Secrecy, Intimidation Ahead of Vote for Constitutional Change
The constitutional reform process could have corrected flaws in the political system to make it more democratic. These are not progressive reforms but instead entrench unchecked presidential power and deny the people of Equatorial Guinea the opportunity to take meaningful part in decisions affecting their lives.
(Nairobi) – The constitutional changes that the people of Equatorial Guinea are asked to approve will strengthen the near-absolute powers of President Teodoro Obiang Nguema Mbasogo and further deprive citizens of their civil and political rights, EG Justice and Human Rights Watch said today. A referendum on the changes is scheduled for November 13, 2011.
The proposed constitutional changes would enable Obiang, the longest-serving leader in Africa, to hand-pick his successor and to retain significant political influence even after he leaves office. Under the current constitution, the office of the president already wields considerable control over the executive, legislative, and judicial branches of government. The proposed changes, which the government of Equatorial Guinea claims will create more democratic institutions, will in practice expand the president’s influence, entrenching his power and further institutionalizing a lack of checks and balances among the three branches of government, the groups said.
“The constitutional reform process could have corrected flaws in the political system to make it more democratic,” said Tutu Alicante, executive director of EG Justice, a nongovernmental group that promotes good governance in Equatorial Guinea. “These are not progressive reforms but instead entrench unchecked presidential power and deny the people of Equatorial Guinea the opportunity to take meaningful part in decisions affecting their lives.”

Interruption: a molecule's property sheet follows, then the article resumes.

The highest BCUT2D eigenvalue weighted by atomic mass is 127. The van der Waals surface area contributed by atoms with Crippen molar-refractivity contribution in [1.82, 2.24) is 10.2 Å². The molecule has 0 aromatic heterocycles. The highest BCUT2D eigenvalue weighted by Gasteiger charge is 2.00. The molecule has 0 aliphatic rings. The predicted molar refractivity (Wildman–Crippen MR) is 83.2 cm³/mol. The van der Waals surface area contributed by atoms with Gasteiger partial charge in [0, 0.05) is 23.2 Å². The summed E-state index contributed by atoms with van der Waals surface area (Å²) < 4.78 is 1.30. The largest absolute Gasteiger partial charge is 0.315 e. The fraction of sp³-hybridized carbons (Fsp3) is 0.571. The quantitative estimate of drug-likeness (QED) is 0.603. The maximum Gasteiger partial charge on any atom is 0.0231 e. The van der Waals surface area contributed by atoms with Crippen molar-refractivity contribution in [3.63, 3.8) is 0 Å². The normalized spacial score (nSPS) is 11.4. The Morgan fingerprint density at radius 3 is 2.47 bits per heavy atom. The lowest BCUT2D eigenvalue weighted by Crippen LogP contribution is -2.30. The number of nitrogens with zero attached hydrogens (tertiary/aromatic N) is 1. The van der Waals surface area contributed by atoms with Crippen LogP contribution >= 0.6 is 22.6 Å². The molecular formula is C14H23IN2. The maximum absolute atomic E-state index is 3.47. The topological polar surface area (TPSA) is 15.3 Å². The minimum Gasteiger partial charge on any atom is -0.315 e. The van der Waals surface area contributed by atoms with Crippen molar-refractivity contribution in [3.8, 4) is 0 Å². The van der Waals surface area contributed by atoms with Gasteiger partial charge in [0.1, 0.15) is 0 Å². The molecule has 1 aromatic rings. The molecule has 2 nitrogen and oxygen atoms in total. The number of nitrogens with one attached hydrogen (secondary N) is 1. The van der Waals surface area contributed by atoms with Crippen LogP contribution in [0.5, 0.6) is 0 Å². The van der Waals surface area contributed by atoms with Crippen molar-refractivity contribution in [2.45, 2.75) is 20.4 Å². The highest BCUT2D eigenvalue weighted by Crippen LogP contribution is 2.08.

The current constitution grants the president's office extensive powers that Obiang has abused to dominate the nation’s affairs without constraint, EG Justice and Human Rights Watch said. The president exercises heavy influence over members of the legislature and judiciary, undermining the potential of these branches to act as a check on his power. The ruling party, and other parties aligned with it, control 99 of 100 seats in parliament. The legislature almost exclusively acts under the direction or at the request of the presidency and consistently rubber-stamps presidential initiatives.
Although the constitution nominally recognizes the principle of judicial independence, it designates the president as the “chief magistrate” of the country and permits him to name Supreme Court justices and others without parliamentary approval. The International Bar Association, following a visit to Equatorial Guinea in 2003, concluded that, “The courts are not independent and impartial,” citing in part “direct intervention from the president in order to protect his personal interests” and expectations that judges demonstrate “loyalty” to the government.
Multiple sources indicate that the situation remains unchanged. Lawyers in Equatorial Guinea interviewed by EG Justice in 2011 said that judges assigned to sensitive cases concerning human rights or national security regularly tell the lawyers that the judges needed to consult with the office of the president regarding their decisions.
The proposed constitutional changes would expand the power of the president’s office in several respects. Although they introduce term limits on the presidency that permit two consecutive seven-year terms in office, they remove the existing maximum age limit for the presidency, under which 69-year-old Obiang would have been ineligible to run after age 75.
The changes would create a vice presidential post filled at the president’s discretion. This would allow Obiang to appoint his second-in-command, who would automatically assume the presidency if Obiang retires, dies in office, or is incapacitated. He is widely expected to name his eldest son, Teodoro Nguema Obiang Mangue (known as “Teodorín”), who is currently the subject of foreign corruption and money-laundering investigations in France, Spain, and the United States.
The changes also would extend the president’s considerable power by allowing him to chair the body that controls judges, the Supreme Council on Judicial Power, as well as to appoint an unspecified number of members of a newly created Senate and of a new “independent” agency on government finances. The president would also approve the selection of a new ombudsman tasked with considering citizen complaints.
And after he leaves office, he would enjoy the status of senator, with the rights and immunity accorded that office, as well as head a new high-level council to advise his successor on national security and other sensitive issues.